When Emma Williams, her husband and their three children move from New York City to Jerusalem, they are thrown headlong into what she terms “the situation”. “The situation” is ostensibly a conflict between Israelis and Palestinians over land. However on the ground, Williams discovers that, “t’s a maelstrom, a tragedy of our times, a shameful failure of the modern world. And it looks so different from over there… that the view from New York verges on dangerous fantasy”.
Reading Williams’ memoir is a chance to pull ourselves out of this fantasy. Whatever your view on this conflict, something about her memoir will shake your moorings.
Williams arrives one month before the Second Intifada erupts in September 2000; she departs on the eve of the US invasion of Iraq in March 2003. Throughout these tumultuous times, Williams chronicles the affect of “the situation” on her family. She describes their fear—fear that a decision to go to the store could be a fateful one, fear for the whereabouts of friends and family whenever a bomb goes off, the constant effort to ameliorate the fear of family and friends overseas.
Then, there is guilt—the guilt of knowing that you, with your foreign passport, can leave the country and pass through checkpoints with ease, when others are trapped. Of course, the Williams’ must also deal with politics. Every family decision unwittingly becomes a political statement—where she and her husband decide to live, where they send their children to school, the choice of a hospital to deliver her fourth child.
In addition to telling her own story, Williams seeks out Israelis and Palestinians with different perspectives, and she listens to them and questions and listens some more. Her book is filled with the insights of political leaders, settlers, mothers, fathers, health workers, aid workers, journalists and activists, just to name a few. From one Palestinian comes the book’s title: “It is easier to reach heaven than the end of the street”—a telling statement about the restrictions placed on Palestinians’ freedom of movement.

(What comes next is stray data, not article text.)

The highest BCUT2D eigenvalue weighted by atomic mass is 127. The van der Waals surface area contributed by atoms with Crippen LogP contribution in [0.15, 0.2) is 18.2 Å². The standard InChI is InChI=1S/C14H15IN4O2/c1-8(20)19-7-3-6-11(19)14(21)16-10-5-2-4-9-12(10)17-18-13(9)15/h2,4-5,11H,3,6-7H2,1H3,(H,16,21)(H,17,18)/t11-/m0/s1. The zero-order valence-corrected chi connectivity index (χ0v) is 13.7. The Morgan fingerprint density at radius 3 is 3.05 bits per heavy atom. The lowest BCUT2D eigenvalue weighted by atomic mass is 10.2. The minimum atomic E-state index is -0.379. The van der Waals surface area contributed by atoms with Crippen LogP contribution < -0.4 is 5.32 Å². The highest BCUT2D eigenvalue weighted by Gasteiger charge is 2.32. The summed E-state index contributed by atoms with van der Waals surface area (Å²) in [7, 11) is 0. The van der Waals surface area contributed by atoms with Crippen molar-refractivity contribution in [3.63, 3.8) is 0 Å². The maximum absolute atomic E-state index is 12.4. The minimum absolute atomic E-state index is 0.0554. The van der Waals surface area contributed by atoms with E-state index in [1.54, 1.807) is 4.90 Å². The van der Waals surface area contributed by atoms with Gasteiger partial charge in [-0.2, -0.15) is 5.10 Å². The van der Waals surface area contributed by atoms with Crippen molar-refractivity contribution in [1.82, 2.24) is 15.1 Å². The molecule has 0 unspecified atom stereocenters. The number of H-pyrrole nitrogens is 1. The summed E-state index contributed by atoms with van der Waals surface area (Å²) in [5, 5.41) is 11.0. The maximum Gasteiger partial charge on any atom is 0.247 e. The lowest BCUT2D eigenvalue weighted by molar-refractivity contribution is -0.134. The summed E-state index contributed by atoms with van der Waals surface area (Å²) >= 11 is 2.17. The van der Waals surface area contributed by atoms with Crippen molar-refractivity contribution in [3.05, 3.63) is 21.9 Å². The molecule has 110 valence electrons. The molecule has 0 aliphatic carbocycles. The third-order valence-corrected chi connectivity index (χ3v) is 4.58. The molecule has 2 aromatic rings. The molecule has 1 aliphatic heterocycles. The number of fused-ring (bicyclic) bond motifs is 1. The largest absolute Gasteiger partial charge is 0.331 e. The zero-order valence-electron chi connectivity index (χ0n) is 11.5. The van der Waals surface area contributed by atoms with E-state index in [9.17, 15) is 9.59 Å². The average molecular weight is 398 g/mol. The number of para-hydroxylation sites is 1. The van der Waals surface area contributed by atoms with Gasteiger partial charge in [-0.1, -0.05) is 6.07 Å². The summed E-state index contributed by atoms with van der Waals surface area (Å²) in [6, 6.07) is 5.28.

Williams’ book was originally published in the UK in 2006. This new US edition is updated with an epilogue and a foreword by Brian Urquhart, a former Undersecretary-General of the United Nations. Many reviews from 2006 highlight Williams’ proportionality, even-handedness and lack of bias. I agree. She has sympathy for Israelis who fear suicide attacks and feel that their government’s security policies make them less safe. She also has compassion for Palestinians who go about their lives as best they can despite checkpoints, curfews, and military crackdowns.
Williams is not without opinions, however. A doctor by training, she continually expresses outrage at how Israeli checkpoints create barriers for Palestinians seeking medical care and how hospitals and ambulances in Palestinians areas are targeted by the Israeli Defense Forces. She tells moving stories of pregnant Palestinian women who can’t reach the hospital to give birth, some of whom die from complications. Although Williams’ book is much more, it can be read a powerful call to action for ensuring that Palestinians have access to health care.
Oftentimes, news from this part of the world can seem repetitive—violence, attempts at agreement, violence again. This repetitiveness can make us numb to the tragedy unfolding everyday. Williams succeeds in putting a very human face on “the situation”. It is a human face that you will not easily forget.